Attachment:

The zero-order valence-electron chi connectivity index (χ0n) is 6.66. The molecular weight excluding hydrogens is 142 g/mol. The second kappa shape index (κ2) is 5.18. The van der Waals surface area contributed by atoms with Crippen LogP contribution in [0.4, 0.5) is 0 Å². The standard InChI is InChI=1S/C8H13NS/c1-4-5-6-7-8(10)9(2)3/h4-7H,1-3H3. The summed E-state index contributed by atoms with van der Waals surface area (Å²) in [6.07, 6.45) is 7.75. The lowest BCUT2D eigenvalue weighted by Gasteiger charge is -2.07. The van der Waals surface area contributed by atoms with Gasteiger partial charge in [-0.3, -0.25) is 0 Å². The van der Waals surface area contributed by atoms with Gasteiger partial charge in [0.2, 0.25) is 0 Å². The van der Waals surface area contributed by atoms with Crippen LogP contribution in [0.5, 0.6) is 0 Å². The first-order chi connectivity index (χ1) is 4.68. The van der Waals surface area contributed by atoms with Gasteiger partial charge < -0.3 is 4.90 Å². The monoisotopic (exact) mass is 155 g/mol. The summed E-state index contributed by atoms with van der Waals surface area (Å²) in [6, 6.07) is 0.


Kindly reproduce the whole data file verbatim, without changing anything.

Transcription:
The zero-order valence-electron chi connectivity index (χ0n) is 6.66. The molecular weight excluding hydrogens is 142 g/mol. The second kappa shape index (κ2) is 5.18. The van der Waals surface area contributed by atoms with Crippen LogP contribution in [0.4, 0.5) is 0 Å². The standard InChI is InChI=1S/C8H13NS/c1-4-5-6-7-8(10)9(2)3/h4-7H,1-3H3. The summed E-state index contributed by atoms with van der Waals surface area (Å²) in [6.07, 6.45) is 7.75. The lowest BCUT2D eigenvalue weighted by Gasteiger charge is -2.07. The van der Waals surface area contributed by atoms with Gasteiger partial charge in [-0.3, -0.25) is 0 Å². The van der Waals surface area contributed by atoms with Gasteiger partial charge in [0.2, 0.25) is 0 Å². The van der Waals surface area contributed by atoms with Crippen LogP contribution in [0.5, 0.6) is 0 Å². The first-order chi connectivity index (χ1) is 4.68. The van der Waals surface area contributed by atoms with Gasteiger partial charge < -0.3 is 4.90 Å². The monoisotopic (exact) mass is 155 g/mol. The summed E-state index contributed by atoms with van der Waals surface area (Å²) in [6, 6.07) is 0.